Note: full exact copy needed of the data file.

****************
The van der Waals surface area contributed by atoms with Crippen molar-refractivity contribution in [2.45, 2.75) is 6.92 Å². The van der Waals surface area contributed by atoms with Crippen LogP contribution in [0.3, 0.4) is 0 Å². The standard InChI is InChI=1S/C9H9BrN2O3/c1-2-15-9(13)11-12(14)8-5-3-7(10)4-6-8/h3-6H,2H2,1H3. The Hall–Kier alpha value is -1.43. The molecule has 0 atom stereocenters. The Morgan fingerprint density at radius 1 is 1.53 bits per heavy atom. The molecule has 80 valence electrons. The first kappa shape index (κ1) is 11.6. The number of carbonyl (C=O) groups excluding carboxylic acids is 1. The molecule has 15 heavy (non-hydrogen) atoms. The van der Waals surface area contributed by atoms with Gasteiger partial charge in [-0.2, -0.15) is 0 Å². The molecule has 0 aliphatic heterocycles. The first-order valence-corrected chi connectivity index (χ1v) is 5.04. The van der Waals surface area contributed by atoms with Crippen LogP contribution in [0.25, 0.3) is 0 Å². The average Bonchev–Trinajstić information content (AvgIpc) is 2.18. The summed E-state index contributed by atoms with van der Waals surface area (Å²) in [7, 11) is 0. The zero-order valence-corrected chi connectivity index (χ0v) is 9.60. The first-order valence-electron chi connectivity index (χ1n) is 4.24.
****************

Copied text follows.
The van der Waals surface area contributed by atoms with Crippen molar-refractivity contribution in [2.45, 2.75) is 6.92 Å². The van der Waals surface area contributed by atoms with Crippen LogP contribution in [0.3, 0.4) is 0 Å². The standard InChI is InChI=1S/C9H9BrN2O3/c1-2-15-9(13)11-12(14)8-5-3-7(10)4-6-8/h3-6H,2H2,1H3. The Hall–Kier alpha value is -1.43. The molecule has 0 atom stereocenters. The Morgan fingerprint density at radius 1 is 1.53 bits per heavy atom. The molecule has 80 valence electrons. The first kappa shape index (κ1) is 11.6. The number of carbonyl (C=O) groups excluding carboxylic acids is 1. The molecule has 15 heavy (non-hydrogen) atoms. The van der Waals surface area contributed by atoms with Gasteiger partial charge in [-0.2, -0.15) is 0 Å². The molecule has 0 aliphatic heterocycles. The first-order valence-corrected chi connectivity index (χ1v) is 5.04. The van der Waals surface area contributed by atoms with Crippen LogP contribution in [0.25, 0.3) is 0 Å². The average Bonchev–Trinajstić information content (AvgIpc) is 2.18. The summed E-state index contributed by atoms with van der Waals surface area (Å²) in [7, 11) is 0. The zero-order valence-corrected chi connectivity index (χ0v) is 9.60. The first-order valence-electron chi connectivity index (χ1n) is 4.24.